Organic Spray for Apple Trees


Whether you have one apple tree in your yard, or an orchard full of apple trees, one of your main goals is to prevent apple tree diseases. Often, this can be accomplished by spraying your apple trees with chemical or organic compounds. Many prefer to use organic treatments when possible, and when done correctly, this is a viable option for preventing apple diseases.


  • According to New Mexico State University, the severity of any disease that attacks an apple tree will depend on the susceptibility of the host tree, the environment, and the aggressiveness of the pathogen. Some varieties of apple trees are more resistant to certain disease problems than others. And weather conditions can play a key role in the development and strength of a disease. The Cornell Cooperative Extension notes that the four most common apple diseases are powdery mildew, fire blight, apple scab and rust.

Organic Disease Treatment

  • According to West Virginia University, organic sprays containing copper, lime, and sulfur are useful for prevention and control of powdery mildew, fire blight, rust and apple scab.

    Copper fungicides can be quite effective against most apple diseases and can be found as fixed copper fungicides or Bordeaux mixture, which is copper sulfate and hydrated lime. Sulfur fungicides are considered to be effective against powdery mildew and come as liquid lime-sulfur solution, dry wettable sulfurs and flowable sulfurs.

When to Apply

  • The application of organic apple sprays should be timed carefully. More than one spray application is required throughout the spring, and possibly through the growing season depending on the disease being fought. The spray schedule usually starts when the apple trees are just beginning to display small flower buds. Repeat sprays may take place after each rainfall or every five to fourteen days according to West Virginia University.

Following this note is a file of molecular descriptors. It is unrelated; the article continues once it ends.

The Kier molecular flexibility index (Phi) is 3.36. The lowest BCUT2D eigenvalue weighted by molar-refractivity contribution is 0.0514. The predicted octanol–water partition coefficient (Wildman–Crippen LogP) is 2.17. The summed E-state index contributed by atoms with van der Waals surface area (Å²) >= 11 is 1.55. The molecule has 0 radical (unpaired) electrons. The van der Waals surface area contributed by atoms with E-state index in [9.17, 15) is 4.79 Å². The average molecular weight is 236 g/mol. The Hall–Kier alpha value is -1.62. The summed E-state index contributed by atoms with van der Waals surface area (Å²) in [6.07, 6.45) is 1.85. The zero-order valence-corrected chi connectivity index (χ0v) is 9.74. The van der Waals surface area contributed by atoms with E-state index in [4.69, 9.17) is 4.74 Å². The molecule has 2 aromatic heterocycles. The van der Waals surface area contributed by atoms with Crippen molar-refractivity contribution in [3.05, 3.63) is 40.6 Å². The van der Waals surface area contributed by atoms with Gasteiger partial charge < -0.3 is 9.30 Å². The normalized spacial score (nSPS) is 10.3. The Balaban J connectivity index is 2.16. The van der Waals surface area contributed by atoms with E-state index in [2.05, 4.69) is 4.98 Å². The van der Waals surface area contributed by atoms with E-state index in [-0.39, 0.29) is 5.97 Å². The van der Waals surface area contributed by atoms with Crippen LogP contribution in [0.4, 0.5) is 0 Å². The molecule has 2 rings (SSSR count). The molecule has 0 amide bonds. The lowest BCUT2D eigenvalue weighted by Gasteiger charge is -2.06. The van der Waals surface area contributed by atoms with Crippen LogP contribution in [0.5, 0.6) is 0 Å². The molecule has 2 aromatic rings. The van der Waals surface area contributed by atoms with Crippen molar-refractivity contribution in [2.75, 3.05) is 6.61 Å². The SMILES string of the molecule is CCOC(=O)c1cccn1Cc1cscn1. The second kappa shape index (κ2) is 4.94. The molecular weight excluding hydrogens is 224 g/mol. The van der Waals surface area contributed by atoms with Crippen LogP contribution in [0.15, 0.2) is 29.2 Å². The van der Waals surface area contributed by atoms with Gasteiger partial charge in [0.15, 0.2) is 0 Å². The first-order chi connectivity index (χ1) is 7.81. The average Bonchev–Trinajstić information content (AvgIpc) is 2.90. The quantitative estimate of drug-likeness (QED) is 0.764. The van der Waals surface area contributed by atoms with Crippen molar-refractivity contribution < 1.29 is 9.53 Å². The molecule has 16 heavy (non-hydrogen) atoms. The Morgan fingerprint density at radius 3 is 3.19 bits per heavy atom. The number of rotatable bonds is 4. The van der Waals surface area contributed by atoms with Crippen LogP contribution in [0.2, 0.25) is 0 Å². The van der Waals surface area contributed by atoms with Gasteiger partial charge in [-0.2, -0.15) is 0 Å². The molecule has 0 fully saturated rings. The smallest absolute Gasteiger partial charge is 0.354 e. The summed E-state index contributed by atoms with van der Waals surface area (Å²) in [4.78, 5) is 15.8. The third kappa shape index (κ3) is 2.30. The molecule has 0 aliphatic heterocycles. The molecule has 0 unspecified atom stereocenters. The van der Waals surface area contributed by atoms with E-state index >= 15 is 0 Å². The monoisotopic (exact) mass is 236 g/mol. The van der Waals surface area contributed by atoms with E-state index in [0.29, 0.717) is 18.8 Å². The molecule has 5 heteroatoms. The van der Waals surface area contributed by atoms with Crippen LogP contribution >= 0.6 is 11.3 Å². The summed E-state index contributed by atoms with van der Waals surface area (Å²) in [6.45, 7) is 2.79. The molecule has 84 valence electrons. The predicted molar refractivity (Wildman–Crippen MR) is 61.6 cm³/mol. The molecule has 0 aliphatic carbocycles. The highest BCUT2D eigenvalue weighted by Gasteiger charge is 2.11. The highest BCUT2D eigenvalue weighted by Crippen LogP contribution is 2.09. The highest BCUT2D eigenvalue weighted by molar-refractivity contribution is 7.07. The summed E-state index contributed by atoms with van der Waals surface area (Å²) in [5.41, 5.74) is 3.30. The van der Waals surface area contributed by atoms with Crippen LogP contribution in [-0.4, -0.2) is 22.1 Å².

Safe Use

  • Even organic apple tree treatment sprays must be used with safety in mind. Make sure you're using the correct spray for the disease problem you're working to prevent. Always read labels carefully, and follow application directions. Wear clothing that protects your skin, a hat, and goggles, as the compounds can be irritating to your skin and eyes. If you have a breathing condition or allergies, you will also want to wear a mask over your nose and mouth.


  • While organic sprays for apple trees offer the distinct advantage of helping to produce organically grown apples, there are some considerations to keep in mind, as West Virginia University points out.

    Sulfur fungicides usually need to be reapplied after a rainfall or after three to five days. They are also toxic to beneficial insects and spiders. And while sulfur works well against powdery mildew, it is not very effective against other apple tree diseases. While copper fungicides are effective against many diseases, they can cause damage to fruit and foliage if not used correctly and under the right conditions. They must also be applied on a regular schedule to help prevent and control disease.

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  • Photo Credit apple on tree image by Marek Kosmal from
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